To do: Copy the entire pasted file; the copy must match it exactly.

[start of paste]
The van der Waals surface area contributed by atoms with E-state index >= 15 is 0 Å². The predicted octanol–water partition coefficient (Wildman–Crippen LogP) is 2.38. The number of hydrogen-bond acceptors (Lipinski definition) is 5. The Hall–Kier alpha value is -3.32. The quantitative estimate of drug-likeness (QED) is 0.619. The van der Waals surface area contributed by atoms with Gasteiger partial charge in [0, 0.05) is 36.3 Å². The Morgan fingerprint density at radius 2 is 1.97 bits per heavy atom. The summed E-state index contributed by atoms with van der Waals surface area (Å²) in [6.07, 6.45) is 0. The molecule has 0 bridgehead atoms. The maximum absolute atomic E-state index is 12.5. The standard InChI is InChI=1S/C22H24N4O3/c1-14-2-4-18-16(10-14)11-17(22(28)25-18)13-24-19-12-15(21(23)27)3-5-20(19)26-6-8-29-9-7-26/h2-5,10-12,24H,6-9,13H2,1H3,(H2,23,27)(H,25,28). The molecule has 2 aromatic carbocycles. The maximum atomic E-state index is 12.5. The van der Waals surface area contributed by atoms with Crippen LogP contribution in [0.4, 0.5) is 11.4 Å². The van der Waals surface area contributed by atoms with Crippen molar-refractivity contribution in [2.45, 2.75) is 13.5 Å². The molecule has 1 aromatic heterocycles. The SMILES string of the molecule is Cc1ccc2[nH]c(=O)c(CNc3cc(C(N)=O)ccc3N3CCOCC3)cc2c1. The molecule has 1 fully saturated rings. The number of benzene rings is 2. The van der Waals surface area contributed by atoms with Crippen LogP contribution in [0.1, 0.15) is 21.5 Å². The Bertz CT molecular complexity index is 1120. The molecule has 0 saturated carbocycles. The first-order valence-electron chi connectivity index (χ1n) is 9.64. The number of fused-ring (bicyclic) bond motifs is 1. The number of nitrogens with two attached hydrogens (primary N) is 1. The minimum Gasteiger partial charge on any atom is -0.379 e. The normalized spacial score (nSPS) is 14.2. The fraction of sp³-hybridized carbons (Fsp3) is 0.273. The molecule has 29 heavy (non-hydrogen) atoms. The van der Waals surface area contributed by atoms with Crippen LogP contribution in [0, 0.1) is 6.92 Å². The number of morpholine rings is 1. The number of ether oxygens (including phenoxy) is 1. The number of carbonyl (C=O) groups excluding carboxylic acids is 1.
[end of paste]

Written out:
The van der Waals surface area contributed by atoms with E-state index >= 15 is 0 Å². The predicted octanol–water partition coefficient (Wildman–Crippen LogP) is 2.38. The number of hydrogen-bond acceptors (Lipinski definition) is 5. The Hall–Kier alpha value is -3.32. The quantitative estimate of drug-likeness (QED) is 0.619. The van der Waals surface area contributed by atoms with Gasteiger partial charge in [0, 0.05) is 36.3 Å². The Morgan fingerprint density at radius 2 is 1.97 bits per heavy atom. The summed E-state index contributed by atoms with van der Waals surface area (Å²) in [6.07, 6.45) is 0. The molecule has 0 bridgehead atoms. The maximum absolute atomic E-state index is 12.5. The standard InChI is InChI=1S/C22H24N4O3/c1-14-2-4-18-16(10-14)11-17(22(28)25-18)13-24-19-12-15(21(23)27)3-5-20(19)26-6-8-29-9-7-26/h2-5,10-12,24H,6-9,13H2,1H3,(H2,23,27)(H,25,28). The molecule has 2 aromatic carbocycles. The maximum atomic E-state index is 12.5. The van der Waals surface area contributed by atoms with Crippen LogP contribution in [0.4, 0.5) is 11.4 Å². The van der Waals surface area contributed by atoms with Crippen molar-refractivity contribution in [2.45, 2.75) is 13.5 Å². The molecule has 1 aromatic heterocycles. The SMILES string of the molecule is Cc1ccc2[nH]c(=O)c(CNc3cc(C(N)=O)ccc3N3CCOCC3)cc2c1. The molecule has 1 fully saturated rings. The number of benzene rings is 2. The van der Waals surface area contributed by atoms with Crippen LogP contribution in [0.1, 0.15) is 21.5 Å². The Bertz CT molecular complexity index is 1120. The molecule has 0 saturated carbocycles. The first-order valence-electron chi connectivity index (χ1n) is 9.64. The number of fused-ring (bicyclic) bond motifs is 1. The number of nitrogens with two attached hydrogens (primary N) is 1. The minimum Gasteiger partial charge on any atom is -0.379 e. The normalized spacial score (nSPS) is 14.2. The fraction of sp³-hybridized carbons (Fsp3) is 0.273. The molecule has 29 heavy (non-hydrogen) atoms. The van der Waals surface area contributed by atoms with Crippen LogP contribution in [0, 0.1) is 6.92 Å². The number of morpholine rings is 1. The number of ether oxygens (including phenoxy) is 1. The number of carbonyl (C=O) groups excluding carboxylic acids is 1.